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Important Names, Tradition Honored in Churchill Downs Derby Week Stakes

The annual celebration of the Kentucky Derby is a multi-layered affair, but remembrance and recollection of the Derby’s tradition and history are essential components of a race that has been held without interruption since its debut in 1875.

With that mission in mind, Churchill Downs will honor two very important figures in the history of the Kentucky Derby and the track during Derby Week with stakes races during those festive five days.

New names on a pair of the Spring Meet’s roster of 25 stakes events are named for jockeys: one a member of Thoroughbred racing’s Hall of Fame and the other who probably should be enshrined in that facility.

Hall of Fame Jockey Pat Day, shown after his 1992 Kentucky Derby victory aboard Lil E. Tee, will be honored with a stakes race named in his honor on Kentucky Derby Day.

Hall of Fame Jockey Pat Day, shown after his 1992 Kentucky Derby victory aboard Lil E. Tee, will be honored with a stakes race named in his honor on Kentucky Derby Day.

A race known through its history as The Derby Trial, long the final prep for the Kentucky Derby has been moved to Kentucky Derby Day and renamed the Pat Day Mile.  The new name honors one the greatest riders in American racing, the all-time win leader at the home of the Kentucky Derby and a treasured citizen of Louisville, which he adopted as his home when he decided to make Churchill Downs his home base in the mid-1980s.

The other race is a new one: a six-furlong sprint set for the April 25 “Opening Night” program and named in honor of William “Billy” Walker Sr., one of the great African-American jockeys who dominated the Derby in its early years and played a strong role in Kentucky’s horse industry throughout his life. Three African-American jockeys won the Derby and earned enshrinement in the Hall of Fame, and my hope is that Walker might make that group a foursome not far down the road.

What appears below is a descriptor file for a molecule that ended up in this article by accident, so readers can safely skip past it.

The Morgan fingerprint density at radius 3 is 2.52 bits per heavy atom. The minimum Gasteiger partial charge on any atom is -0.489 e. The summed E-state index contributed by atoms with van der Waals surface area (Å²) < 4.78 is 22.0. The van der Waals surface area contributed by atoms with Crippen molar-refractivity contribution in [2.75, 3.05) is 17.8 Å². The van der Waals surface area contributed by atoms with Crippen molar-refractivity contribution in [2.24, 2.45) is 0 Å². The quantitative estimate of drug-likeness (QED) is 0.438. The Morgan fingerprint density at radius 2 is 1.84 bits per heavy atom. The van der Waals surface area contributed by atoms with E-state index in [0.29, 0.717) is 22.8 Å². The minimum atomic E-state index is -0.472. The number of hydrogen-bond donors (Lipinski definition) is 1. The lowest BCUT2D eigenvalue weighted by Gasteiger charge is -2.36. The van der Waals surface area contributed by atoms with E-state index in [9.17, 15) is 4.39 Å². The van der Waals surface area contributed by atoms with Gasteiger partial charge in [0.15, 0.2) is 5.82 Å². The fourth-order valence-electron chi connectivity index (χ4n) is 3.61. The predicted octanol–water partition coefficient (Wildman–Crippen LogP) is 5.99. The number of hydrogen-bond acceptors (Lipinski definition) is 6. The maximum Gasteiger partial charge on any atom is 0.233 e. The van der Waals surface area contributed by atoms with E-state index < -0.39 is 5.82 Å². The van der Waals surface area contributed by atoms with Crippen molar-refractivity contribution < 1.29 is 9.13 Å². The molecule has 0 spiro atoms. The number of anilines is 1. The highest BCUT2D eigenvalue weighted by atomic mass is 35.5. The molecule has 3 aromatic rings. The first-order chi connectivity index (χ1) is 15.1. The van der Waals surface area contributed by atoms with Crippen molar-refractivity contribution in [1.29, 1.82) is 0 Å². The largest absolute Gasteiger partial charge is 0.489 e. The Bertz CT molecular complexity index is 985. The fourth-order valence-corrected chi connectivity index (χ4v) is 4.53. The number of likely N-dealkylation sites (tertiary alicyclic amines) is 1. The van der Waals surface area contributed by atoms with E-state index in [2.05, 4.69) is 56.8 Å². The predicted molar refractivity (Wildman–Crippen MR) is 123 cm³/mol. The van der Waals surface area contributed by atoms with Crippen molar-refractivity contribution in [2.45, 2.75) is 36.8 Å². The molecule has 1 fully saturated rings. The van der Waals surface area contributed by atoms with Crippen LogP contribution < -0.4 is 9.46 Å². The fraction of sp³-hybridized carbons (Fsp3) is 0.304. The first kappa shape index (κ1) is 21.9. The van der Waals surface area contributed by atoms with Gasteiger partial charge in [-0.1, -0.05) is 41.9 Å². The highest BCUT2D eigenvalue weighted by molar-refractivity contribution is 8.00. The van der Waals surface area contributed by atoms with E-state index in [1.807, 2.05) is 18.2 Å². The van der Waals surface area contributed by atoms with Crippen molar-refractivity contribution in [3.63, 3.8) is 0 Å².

While acknowledging Day’s massive shadow over Churchill Downs racing during his more than 20 years of riding beneath the Twin Spires, a few critics of the changes for the Derby Trial have bemoaned a tinkering with tradition.

That sentiment is understandable, and it was my personal stance in recent years.

A new Churchill Downs stakes races honors jockey William Walker, a former slave who won the 1877 Derby aboard Baden-Baden.

A new Churchill Downs stakes races honors jockey William Walker, a former slave who won the 1877 Derby aboard Baden-Baden.

Its history is unquestionable: eventual Derby winner Black Gold won the first Derby Trial in 1924, and Calumet Farm’s storied “Jones Boys” – Ben and son Jimmy – prepped seven Derby winners in the trial, which was run on Tuesday of Derby Week during its glory years in the 1940s and 50s. The Calumet winners included Triple Crown winners Citation in 1948 and Whirlaway in 1941.

But the most recent Trial horse to play any type of significant role in the Derby was Don’t Get Mad, who won the Trial and finished fourth to 50-1 shot Giacomo in the 2005 Derby.

So a change was needed and has been named, and the race now honors Day, the Colorado native whose more than 8,000 career wins included a record 2,482 at Churchill Downs. One of those victories was the 1992 Kentucky Derby, in which Day piloted W.C. Partee’s Lil E. Tee to the win for Churchill Downs-based trainer Lynn Whiting.  Day also enjoyed Triple Crown success in the Preakness, which he won five times, and the Belmont Stakes, a race he won on three occasions, and is one of the most dominant riders in the history of the Breeders’ Cup.

Walker also has a single Derby win to his credit – a triumph at the age of 17 aboard 1877 winner Baden-Baden. But he also piloted Ten Broeck to victory in the famed match race with California-based Molly McCarthy at the Louisville track in 1878 – a race remembered today in the Bluegrass music chestnut “Molly and Tenbrooks.” He was leading rider at six of the track’s first 13 meets. Upon retirement from the saddle, Walker became a trainer and later he was a key bloodstock adviser for famed Lexington breeder John E. Madden, who bred five winners of the Kentucky Derby.

Born a slave, Walker spent most of his life in Louisville. But his career expanded well beyond the city and touched all facets of Kentucky’s horse industry.    

The debut of the William Walker Stakes will remind racing and the entire community of a man who, like latter-day hero Pat Day, had a significant influence on the Derby, Kentucky’s horse industry and life in our region. VT